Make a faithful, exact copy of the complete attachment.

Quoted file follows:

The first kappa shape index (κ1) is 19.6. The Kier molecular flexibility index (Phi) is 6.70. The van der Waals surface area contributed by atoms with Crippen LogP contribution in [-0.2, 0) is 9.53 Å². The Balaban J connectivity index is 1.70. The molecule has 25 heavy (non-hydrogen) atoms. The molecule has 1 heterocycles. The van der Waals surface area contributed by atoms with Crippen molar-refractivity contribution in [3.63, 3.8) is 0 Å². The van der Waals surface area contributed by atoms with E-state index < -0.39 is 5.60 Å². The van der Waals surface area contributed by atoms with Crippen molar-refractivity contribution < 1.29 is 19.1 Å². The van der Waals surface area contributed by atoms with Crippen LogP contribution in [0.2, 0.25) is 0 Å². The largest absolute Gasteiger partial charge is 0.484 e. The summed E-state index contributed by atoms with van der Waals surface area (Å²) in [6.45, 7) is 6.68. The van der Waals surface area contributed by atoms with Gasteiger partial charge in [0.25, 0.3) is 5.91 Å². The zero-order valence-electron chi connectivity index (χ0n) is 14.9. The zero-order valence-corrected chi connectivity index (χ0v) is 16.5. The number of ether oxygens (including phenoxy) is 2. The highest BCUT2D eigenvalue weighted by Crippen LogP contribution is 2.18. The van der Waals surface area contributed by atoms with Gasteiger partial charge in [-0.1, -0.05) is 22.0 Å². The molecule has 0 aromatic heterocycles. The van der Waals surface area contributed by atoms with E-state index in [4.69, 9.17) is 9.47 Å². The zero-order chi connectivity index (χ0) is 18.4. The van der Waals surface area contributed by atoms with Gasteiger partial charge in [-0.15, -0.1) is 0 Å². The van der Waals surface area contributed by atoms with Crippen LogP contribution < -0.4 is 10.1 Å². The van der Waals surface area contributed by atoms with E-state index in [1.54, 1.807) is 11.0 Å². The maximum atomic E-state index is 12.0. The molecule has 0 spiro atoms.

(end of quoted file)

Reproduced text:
The first kappa shape index (κ1) is 19.6. The Kier molecular flexibility index (Phi) is 6.70. The van der Waals surface area contributed by atoms with Crippen LogP contribution in [-0.2, 0) is 9.53 Å². The Balaban J connectivity index is 1.70. The molecule has 25 heavy (non-hydrogen) atoms. The molecule has 1 heterocycles. The van der Waals surface area contributed by atoms with Crippen molar-refractivity contribution in [3.63, 3.8) is 0 Å². The van der Waals surface area contributed by atoms with E-state index < -0.39 is 5.60 Å². The van der Waals surface area contributed by atoms with Crippen molar-refractivity contribution < 1.29 is 19.1 Å². The van der Waals surface area contributed by atoms with Crippen LogP contribution in [0.2, 0.25) is 0 Å². The largest absolute Gasteiger partial charge is 0.484 e. The summed E-state index contributed by atoms with van der Waals surface area (Å²) in [6.45, 7) is 6.68. The van der Waals surface area contributed by atoms with Gasteiger partial charge in [0.25, 0.3) is 5.91 Å². The zero-order valence-electron chi connectivity index (χ0n) is 14.9. The zero-order valence-corrected chi connectivity index (χ0v) is 16.5. The number of ether oxygens (including phenoxy) is 2. The highest BCUT2D eigenvalue weighted by Crippen LogP contribution is 2.18. The van der Waals surface area contributed by atoms with Gasteiger partial charge in [-0.1, -0.05) is 22.0 Å². The molecule has 0 aromatic heterocycles. The van der Waals surface area contributed by atoms with E-state index in [4.69, 9.17) is 9.47 Å². The zero-order chi connectivity index (χ0) is 18.4. The van der Waals surface area contributed by atoms with Gasteiger partial charge in [-0.15, -0.1) is 0 Å². The van der Waals surface area contributed by atoms with Crippen LogP contribution < -0.4 is 10.1 Å². The van der Waals surface area contributed by atoms with E-state index in [1.54, 1.807) is 11.0 Å². The maximum atomic E-state index is 12.0. The molecule has 0 spiro atoms.